While many high streets and retail stores are shutting down, St Andrews continues to prove itself as the quintessential business community.
A report looking into the financial health of town centres has recently described the local area as a thriving sub-economy. It also clearly uncovered quite how gravely other British high streets are suffering with modern consumerism. Included in the report were statistics regarding the number of vacant shop units and the findings were very encouraging for St Andrews.
Not only did it outperform its region comprehensively, but also eclipsed the national average by a considerable amount. It was found that only 4.74% of retail plots were vacant across the town compared to just over 16% for Fife, and 14.1% for Britain as a whole.
St Andrews is looking to build on its success with the potential for a Business Improvement District (BID) to be approved next year. In principal, the mission of the project is to bring the town’s businesses together to work cohesively towards improvements that are not funded by the council. It will ultimately be down to the local retailers to decide whether the project goes ahead as its future will be hinged on a ballot system. A recent survey designed to gauge interest in the initiative is reported to have received positive responses from local businesses and the wider community.
In another development, BID has recently teamed up with Playfair Project, a student consultancy based in St Andrews, to tackle community issues such as waste management. The results of the collaborative project could be a good indication of how the introduction of BID could impact the town and its sustainability.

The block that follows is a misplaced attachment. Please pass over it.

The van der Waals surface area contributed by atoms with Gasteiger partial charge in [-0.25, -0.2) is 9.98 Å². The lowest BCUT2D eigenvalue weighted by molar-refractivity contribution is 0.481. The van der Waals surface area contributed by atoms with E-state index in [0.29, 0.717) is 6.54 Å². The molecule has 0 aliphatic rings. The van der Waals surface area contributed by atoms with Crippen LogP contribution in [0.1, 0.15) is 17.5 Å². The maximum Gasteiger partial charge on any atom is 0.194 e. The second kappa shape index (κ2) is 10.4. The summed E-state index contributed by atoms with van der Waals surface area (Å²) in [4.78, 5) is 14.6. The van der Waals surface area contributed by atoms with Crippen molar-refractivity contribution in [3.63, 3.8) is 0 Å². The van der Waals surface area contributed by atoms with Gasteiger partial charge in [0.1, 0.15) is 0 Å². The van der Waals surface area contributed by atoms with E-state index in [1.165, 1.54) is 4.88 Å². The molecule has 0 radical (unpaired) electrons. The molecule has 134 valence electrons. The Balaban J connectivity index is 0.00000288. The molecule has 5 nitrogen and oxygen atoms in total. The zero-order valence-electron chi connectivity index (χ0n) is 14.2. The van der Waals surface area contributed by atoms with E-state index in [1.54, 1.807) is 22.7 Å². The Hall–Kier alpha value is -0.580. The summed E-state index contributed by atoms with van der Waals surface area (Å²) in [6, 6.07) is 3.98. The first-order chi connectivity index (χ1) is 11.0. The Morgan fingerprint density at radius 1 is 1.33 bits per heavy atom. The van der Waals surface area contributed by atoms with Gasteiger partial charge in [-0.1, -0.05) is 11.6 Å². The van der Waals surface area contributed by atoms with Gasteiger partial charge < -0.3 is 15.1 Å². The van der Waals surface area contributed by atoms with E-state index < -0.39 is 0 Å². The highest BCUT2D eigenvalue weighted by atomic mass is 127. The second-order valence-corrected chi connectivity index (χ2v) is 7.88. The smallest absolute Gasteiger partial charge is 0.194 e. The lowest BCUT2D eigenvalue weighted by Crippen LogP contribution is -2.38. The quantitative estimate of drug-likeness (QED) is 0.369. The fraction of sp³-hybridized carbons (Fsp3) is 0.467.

It is encouraging that it seems the entity is willing to reach out to a variety of groups. As well as becoming involved with students, BID has relations with people from a variety of business areas. Some of its members include Robert Glashan of the Fairmont Hotel, David Grove of Fife Council and Lisa Ross of Starbucks.
However, despite its relative success, St Andrews is at risk of losing a diverse shopping experience or succumbing to the pressure of larger companies vying for piece of the action. It has been reported that more than 500 shops across Britain were converted for leisure use as restaurants, bars, cafés and betting shops in the first half of 2013. This forces customers to retail parks and other urban areas when shopping for practical goods. With plenty of leisure facilities available already, St Andrews runs the risk of being placed in this category if it does not regulate the type of stores opening in the town.
Also, chain stores are always looking for an opportunity to move in, which poses a threat to independent stores who cannot compete with the low pricing and large budgets that these companies possess. This point is emphasised by the impending arrival of Pret A Manger on Market Street. Although many were excited to hear this news when it was released a couple of weeks ago, there are many long-term implications that could come with the latest heavyweight to open its doors in St Andrews.
With it likely to obtain a significant share of the market, both the spirit of local businesses and the long-term prospects for the town will be dealt a blow. It is common practice that when the going gets tough, chain stores will simply high tail it out of town leaving a desolated economy and empty storefronts in their wake.
By no means are larger companies inherently evil, but they do carry this inauspicious ability, and this must be recognised when considering the future of the historic town.
Thus, St Andrews must take its recent success with a pinch of salt. While it is evidently leading the way with its current level of business, it has now got the exigent task of maintaining it. Both the entry of chain stores and a lack of diversity risk upsetting the optimal balance it has achieved. However, it has the advantage of a strong economic foundation and a tight-knit community due to be united in cause next year.